For Whom the Bell Tolls
How we cite our quotes:
Tomorrow night they would be outside the Escorial in the dark along the road; the long lines of trucks loading the infantry in the darkness; the men, heavy loaded, climbing up into the trucks; the machine-gun sections lifting their guns into the trucks; the tanks being run up on the skids onto the long-bodied tank trucks; pulling the Division out to move them in the night for the attack on the pass. He would not think about that. That was not his business. That was Golz's business. He had only one thing to do and that was what he should think about and he must think it out clearly and take everything as it came along, and not to worry. To worry was as bad as to be afraid. It simply made things more difficult. (1.105)
When we first meet him, Robert Jordan is only concerned with performing his duty as a soldier in the Republican military effort. He judges everything by whether it helps him perform his duty or not. Thinking about things other than his particular mission, and worrying, do not help him perform his duty. It's as if he wants to be little more than a cog in the military operation.
"It should be of the highest interest," Anselmo said and hearing him say it honestly and clearly and with no pose, neither the English pose of understatement nor any Latin bravado, Robert Jordan thought he was very lucky to have this old man and having seen the bridge and worked out and simplified the problem it would have been to surprise the posts and blow it in a normal way, he resented Golz's orders, and the necessity for them. He resented them for what they could do to him and for what they could do to this old man. They were bad orders all right for those who would have to carry them out.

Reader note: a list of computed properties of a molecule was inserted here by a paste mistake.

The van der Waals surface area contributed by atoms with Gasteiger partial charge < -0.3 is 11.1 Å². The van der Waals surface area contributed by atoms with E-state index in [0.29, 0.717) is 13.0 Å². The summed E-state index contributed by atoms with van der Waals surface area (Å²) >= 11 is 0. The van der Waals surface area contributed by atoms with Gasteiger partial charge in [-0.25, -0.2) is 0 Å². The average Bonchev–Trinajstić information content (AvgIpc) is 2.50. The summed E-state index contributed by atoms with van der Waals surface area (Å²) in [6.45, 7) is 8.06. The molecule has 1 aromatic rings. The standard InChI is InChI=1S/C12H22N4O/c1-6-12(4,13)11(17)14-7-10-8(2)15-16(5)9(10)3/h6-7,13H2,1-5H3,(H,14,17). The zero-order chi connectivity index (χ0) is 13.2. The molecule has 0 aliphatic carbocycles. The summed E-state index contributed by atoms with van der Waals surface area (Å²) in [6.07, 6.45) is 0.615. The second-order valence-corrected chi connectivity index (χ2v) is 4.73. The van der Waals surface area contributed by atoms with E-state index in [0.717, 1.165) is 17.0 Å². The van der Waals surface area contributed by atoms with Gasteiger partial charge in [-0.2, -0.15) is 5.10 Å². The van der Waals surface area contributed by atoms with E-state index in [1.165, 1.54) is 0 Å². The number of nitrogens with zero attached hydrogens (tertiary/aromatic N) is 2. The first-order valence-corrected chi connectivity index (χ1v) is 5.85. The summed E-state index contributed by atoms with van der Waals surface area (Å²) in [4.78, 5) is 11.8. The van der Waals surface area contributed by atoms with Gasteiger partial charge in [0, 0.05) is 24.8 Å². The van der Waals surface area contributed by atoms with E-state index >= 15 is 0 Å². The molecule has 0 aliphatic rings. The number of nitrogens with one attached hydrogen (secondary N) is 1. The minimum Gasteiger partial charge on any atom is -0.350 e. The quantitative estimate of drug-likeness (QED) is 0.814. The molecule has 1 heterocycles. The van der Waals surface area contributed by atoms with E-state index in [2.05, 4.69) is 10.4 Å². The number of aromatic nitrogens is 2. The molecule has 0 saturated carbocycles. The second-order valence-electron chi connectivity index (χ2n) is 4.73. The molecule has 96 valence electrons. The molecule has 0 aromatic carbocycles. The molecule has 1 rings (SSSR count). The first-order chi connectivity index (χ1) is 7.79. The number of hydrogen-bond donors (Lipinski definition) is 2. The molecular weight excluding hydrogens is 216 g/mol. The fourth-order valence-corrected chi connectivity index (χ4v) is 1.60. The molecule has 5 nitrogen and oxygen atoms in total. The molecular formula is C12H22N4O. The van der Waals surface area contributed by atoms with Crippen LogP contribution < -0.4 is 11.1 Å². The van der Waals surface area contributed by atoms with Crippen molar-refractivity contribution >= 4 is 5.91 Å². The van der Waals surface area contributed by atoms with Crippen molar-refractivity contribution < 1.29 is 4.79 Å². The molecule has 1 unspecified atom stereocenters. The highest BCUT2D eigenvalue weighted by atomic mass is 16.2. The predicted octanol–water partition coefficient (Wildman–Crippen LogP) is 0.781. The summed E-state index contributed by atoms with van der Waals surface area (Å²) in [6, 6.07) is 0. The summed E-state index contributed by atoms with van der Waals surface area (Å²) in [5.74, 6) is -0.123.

And that is not the way to think, he told himself, and there is not you, and there are no people that things must not happen to. Neither you nor this old man is anything. You are instruments to do your duty. (3.103-104)
Robert Jordan begins to feel the first twinges of a conflict with his sense of duty. He's started to care for Anselmo and doesn't want to put him in harm's way, as the bridge operation requires him to do. So he resents his orders. But notice how quickly he suppresses that feeling, and affirms that he and Anselmo are nothing but things to be used to accomplish duty.
"And you have no fear?"
"Not to die," he said truly.
"But other fears?"
"Only of not doing my duty as I should." (9.75-78)
Another window into the dull and duty-bound mind of Robert Jordan. If you're still not convinced that Robert Jordan really doesn't care about himself, or have a sense of self to speak of, this one should do the trick.